I'm trying to keep my business, my triplets, and my waistline under control. I excel at one of those, fail at another one of those, and one is a work in progress. Which is which is day dependant.

Friday, February 5, 2010

Stop The Music

The children's school was given a grant which enables them to give free music lessons to all children, starting from Grade 3. Four days ago, my kids began Grade Three, and as of this evening, I am living in my own personal version of musical hell.

They got to choose from four torture instruments - cello, violin, flute and clarinet. This evening we had to go and listen to a sample of each of those instruments, and then the kids got to list their preferred devices of torture. We also got told that they have to practice up to 15 minutes a day, and that they will only really progress if parents sit in front of their child and listen while they play. They then further dug my grave by telling me that they would be emailing a list of musical tasks which had to be done 5 nights a week.

Oh. My. God.

I hate music. Seriously. I enjoy listening to the radio, and I even enjoy the odd concert (my first date with DH was in fact at the Melbourne Symphony Orchestra)... but on the whole, I'm not into music. I've only ever bought 2 or 3 CD's - in my entire life. I don't own an iPod (or any i-anything, for that matter). As a child I played piano for exactly long enough that even my poor mother had to concede defeat. I've gone to a few concerts - but mostly I go for the experience more than the actual music. I don't download anything illegally or otherwise, I don't look at YouTube all that much, I've never seen more than one episode of anything ending in "Idol" or "Talent"...I'm just a total music pleb. Add to this the fact that I banned all noisy toys from my house from the very minute my kids were born. Literally if we were given a toy which sang, played a tune, squeaked, whistled, squawked or hummed, the damn thing was out of here faster than you can say, "I hate those freakin' noisy toys!" Either that or I would deliberately take out the batteries and/or purposely break the part of the toy which made noise.

...and yet now, my kids are 8 and I still can't get rid of the damn noisy toys. Heck, this time they're compulsory - and shiny - and require me to sign a release form.

Oh, crap. I think when you sit at the "Introduction to Music" night, and whisper to The Neighbour's Wife, "Can't watching an hour of VH1 count as music education?" you're bound to have two things happen:

1) The music teacher will hate you forever more, and
2) You'll have some good blog fodder.

Now, someone pass me some ear plugs.

Thursday, February 4, 2010

Sniff Sniff

The people who know me in real life wouldn't say that I'm a terribly emotional person. They would say I'm not one for grandiose gestures of love and affection, that I'm not a "softy" and that I don't do well with outpourings of emotion. While it is true that I didn't grow up in a very touchy-feely household, and I'm terrible at expressing empathy, the fact remains that I am a total emotional nutcase.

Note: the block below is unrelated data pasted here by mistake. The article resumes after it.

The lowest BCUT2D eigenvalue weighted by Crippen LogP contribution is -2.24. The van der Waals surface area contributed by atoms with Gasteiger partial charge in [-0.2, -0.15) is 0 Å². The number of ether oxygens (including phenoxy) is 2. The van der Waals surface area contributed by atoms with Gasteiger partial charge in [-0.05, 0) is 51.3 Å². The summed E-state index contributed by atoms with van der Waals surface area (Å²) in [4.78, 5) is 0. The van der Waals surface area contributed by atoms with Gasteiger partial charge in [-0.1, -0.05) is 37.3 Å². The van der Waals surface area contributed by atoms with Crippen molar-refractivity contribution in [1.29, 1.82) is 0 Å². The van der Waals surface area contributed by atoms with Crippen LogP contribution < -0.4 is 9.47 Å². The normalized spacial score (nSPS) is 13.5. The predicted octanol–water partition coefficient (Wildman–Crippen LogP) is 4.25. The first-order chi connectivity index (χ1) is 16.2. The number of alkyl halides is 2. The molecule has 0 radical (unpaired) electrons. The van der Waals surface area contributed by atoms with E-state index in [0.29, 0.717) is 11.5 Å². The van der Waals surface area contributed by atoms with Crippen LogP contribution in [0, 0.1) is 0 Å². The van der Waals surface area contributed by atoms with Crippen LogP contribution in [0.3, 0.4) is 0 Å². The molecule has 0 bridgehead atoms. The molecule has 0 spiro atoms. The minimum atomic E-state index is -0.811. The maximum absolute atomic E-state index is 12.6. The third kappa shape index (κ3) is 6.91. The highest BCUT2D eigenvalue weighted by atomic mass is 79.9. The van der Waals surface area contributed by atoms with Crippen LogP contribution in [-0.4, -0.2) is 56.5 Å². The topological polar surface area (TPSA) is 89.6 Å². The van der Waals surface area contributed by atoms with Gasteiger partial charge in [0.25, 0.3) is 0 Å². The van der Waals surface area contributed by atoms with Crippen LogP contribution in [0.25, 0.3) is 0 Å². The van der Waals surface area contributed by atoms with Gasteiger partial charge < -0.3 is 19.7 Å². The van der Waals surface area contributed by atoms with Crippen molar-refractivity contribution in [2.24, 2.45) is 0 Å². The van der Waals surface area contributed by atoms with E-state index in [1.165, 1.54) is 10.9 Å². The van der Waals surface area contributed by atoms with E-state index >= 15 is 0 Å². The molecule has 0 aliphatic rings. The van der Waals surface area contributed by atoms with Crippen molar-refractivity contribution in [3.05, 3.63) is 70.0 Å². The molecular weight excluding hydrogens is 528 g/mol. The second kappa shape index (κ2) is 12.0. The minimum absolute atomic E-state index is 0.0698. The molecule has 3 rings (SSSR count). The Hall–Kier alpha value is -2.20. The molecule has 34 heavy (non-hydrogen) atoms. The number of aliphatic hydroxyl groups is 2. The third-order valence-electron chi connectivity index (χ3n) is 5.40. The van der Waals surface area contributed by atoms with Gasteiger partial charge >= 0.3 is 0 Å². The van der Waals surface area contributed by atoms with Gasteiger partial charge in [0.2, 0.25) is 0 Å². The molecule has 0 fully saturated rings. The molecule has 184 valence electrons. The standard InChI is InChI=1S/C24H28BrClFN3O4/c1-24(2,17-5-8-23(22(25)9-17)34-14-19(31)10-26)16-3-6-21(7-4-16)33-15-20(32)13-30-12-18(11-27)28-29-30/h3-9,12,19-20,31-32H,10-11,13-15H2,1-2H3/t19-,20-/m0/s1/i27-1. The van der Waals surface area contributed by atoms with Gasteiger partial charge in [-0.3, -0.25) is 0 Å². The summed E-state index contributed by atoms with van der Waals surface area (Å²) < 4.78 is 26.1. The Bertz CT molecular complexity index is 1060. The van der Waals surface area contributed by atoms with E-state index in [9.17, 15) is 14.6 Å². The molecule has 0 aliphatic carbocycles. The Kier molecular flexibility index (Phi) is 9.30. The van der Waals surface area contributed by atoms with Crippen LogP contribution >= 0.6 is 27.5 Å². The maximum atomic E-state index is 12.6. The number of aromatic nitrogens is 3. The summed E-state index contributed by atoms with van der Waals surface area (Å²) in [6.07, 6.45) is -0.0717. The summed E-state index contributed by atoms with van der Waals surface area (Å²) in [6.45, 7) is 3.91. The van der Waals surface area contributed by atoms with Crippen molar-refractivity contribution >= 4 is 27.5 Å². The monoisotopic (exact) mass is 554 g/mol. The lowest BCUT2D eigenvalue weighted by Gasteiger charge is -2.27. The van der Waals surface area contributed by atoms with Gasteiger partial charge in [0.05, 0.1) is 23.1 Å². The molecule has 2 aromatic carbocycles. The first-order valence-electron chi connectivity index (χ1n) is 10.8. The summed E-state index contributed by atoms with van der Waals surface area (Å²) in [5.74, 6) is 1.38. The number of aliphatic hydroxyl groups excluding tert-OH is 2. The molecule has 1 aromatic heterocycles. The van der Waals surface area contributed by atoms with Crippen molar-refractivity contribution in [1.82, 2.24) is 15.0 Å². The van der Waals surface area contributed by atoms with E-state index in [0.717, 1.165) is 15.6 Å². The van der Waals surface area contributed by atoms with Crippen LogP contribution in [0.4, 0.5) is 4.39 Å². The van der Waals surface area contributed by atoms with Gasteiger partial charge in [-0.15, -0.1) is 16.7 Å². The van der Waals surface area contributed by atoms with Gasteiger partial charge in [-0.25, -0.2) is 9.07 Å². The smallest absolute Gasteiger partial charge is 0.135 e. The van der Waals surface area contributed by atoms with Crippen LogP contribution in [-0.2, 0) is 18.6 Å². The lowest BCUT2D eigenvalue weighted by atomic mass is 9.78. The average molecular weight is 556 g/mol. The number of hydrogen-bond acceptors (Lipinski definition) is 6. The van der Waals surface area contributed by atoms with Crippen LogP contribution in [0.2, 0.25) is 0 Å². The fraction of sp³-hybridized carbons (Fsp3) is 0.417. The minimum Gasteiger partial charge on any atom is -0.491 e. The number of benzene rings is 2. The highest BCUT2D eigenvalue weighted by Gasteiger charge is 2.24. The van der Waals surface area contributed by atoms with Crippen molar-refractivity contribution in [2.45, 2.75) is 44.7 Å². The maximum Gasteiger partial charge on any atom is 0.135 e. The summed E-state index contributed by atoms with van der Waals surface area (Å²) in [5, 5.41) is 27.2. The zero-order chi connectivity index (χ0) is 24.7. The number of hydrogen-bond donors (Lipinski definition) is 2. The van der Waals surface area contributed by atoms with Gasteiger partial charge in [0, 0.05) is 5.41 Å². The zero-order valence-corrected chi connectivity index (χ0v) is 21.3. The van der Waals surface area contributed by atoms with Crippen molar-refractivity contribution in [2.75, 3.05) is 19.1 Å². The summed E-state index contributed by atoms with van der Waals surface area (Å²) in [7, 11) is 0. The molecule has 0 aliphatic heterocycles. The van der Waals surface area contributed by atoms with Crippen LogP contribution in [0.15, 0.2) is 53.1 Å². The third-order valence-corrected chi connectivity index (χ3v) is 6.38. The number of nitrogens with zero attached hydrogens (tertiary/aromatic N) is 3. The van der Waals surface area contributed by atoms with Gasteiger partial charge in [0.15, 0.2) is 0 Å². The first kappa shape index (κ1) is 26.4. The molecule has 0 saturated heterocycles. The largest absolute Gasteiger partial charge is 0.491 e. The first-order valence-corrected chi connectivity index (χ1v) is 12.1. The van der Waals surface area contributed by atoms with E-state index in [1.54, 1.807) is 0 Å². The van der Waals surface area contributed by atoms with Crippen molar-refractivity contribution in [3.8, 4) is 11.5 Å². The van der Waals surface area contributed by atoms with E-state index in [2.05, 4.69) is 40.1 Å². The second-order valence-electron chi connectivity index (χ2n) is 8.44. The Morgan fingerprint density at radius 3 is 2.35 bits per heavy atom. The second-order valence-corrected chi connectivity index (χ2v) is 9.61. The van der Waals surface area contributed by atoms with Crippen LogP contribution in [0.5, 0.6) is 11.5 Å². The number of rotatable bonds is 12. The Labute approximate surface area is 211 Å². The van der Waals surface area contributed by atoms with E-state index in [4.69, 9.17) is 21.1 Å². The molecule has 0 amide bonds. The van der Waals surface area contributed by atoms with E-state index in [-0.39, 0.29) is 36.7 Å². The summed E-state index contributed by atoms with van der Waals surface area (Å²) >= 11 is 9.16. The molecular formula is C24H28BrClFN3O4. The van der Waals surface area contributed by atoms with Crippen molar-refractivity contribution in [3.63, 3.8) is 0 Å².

The truth is that I'm very emotional, very huggy-huggy-cuddly-cuddly, and I like nothing better than a good cry. I always cry in movies (even animated ones), I've been known to cry at commercials (notably this series - the damn things get me every time), and even reality TV also brings on the water works (we call Extreme Home Makeover by it's more correct name -"weepy homes"..as in, "Oh no! Mum is watching weepy homes again!) It's not unusual for DH to find me in bed at night, crying over a particularly emotional passage I've just read in a book. Often even going to temple makes me cry, especially if we're singing Ha Tikva. Although there are times when I want DH and the kids to get the heck out of my face, most of the time our home is one that is full of love, hugs, affection and plenty of emotion.

Recently I've discovered that I've passed this trait onto at least one of my kids. The other night DS walks into the room, his face full of distress, his eyes dropping tears. Given our recent dramas, I was immediately worried - "Oh my goodness! Boy, are you okay?"

He just shook his head and looked even more despondent.

"Come, give me a hug. Tell me what's wrong."

... and by now I'm starting to get a little worried. I didn't hear the usual cries of "he pushed me!" "she hit me" "stop it" and "get off" - in fact, it was blissfully quiet until my son walked in looking as though he lost his best friend. So what could possibly invoke this sort of reaction?

He looks up at me, with his huge blue eyes brimming over, and wails, "It's just so SAD!!"

It took a second to realise he was talking about the book he was holding - Isobelle Carmody's A Riddle of Green, part of the Little Fur series. My kid was standing there, clearly distraught...and me being me, I started to laugh - "You're upset about a scene in a book?" He nodded. And kept crying. "It's just so SAD," he said again. It actually took several hugs and several minutes for him to gather himself together, and even though the book was upsetting, he kept on reading well into the night.

Then it occurred to me that this is the same child who cries at the end of movies... even the animated ones. When we have kids, we hope and expect to pass on some of our better traits - the colour of our eyes, our naturally straight teeth, the calm nature of our partner. We don't expect that we will pass on our less positive traits... but then, if what I have given him is a love of literature and a soft heart, I'm pretty okay with that.